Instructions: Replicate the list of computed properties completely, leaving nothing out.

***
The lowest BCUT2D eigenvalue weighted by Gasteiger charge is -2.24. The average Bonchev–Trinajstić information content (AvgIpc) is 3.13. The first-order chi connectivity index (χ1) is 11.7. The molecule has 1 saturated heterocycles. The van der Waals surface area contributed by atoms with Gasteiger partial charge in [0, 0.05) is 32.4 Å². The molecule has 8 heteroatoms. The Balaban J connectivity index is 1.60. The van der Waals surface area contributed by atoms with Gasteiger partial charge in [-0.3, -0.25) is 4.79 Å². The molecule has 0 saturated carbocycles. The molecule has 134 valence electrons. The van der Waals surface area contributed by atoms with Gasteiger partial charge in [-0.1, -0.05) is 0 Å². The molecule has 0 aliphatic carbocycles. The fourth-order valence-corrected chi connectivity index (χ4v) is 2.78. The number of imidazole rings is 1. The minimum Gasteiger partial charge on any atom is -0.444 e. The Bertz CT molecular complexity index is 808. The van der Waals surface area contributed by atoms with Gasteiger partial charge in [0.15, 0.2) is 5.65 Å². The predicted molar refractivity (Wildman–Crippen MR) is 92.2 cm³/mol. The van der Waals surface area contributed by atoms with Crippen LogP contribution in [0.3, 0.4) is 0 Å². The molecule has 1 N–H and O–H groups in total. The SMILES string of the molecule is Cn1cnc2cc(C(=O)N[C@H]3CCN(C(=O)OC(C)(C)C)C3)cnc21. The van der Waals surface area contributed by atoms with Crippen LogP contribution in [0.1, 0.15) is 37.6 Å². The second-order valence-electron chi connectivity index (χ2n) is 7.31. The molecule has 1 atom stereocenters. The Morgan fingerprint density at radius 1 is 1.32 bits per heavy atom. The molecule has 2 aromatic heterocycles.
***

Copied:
The lowest BCUT2D eigenvalue weighted by Gasteiger charge is -2.24. The average Bonchev–Trinajstić information content (AvgIpc) is 3.13. The first-order chi connectivity index (χ1) is 11.7. The molecule has 1 saturated heterocycles. The van der Waals surface area contributed by atoms with Gasteiger partial charge in [0, 0.05) is 32.4 Å². The molecule has 8 heteroatoms. The Balaban J connectivity index is 1.60. The van der Waals surface area contributed by atoms with Gasteiger partial charge in [-0.3, -0.25) is 4.79 Å². The molecule has 0 saturated carbocycles. The molecule has 134 valence electrons. The van der Waals surface area contributed by atoms with Gasteiger partial charge in [-0.1, -0.05) is 0 Å². The molecule has 0 aliphatic carbocycles. The fourth-order valence-corrected chi connectivity index (χ4v) is 2.78. The number of imidazole rings is 1. The minimum Gasteiger partial charge on any atom is -0.444 e. The Bertz CT molecular complexity index is 808. The van der Waals surface area contributed by atoms with Gasteiger partial charge in [0.15, 0.2) is 5.65 Å². The predicted molar refractivity (Wildman–Crippen MR) is 92.2 cm³/mol. The van der Waals surface area contributed by atoms with Crippen LogP contribution in [0.3, 0.4) is 0 Å². The molecule has 1 N–H and O–H groups in total. The SMILES string of the molecule is Cn1cnc2cc(C(=O)N[C@H]3CCN(C(=O)OC(C)(C)C)C3)cnc21. The van der Waals surface area contributed by atoms with Crippen LogP contribution in [0.1, 0.15) is 37.6 Å². The second-order valence-electron chi connectivity index (χ2n) is 7.31. The molecule has 1 atom stereocenters. The Morgan fingerprint density at radius 1 is 1.32 bits per heavy atom. The molecule has 2 aromatic heterocycles.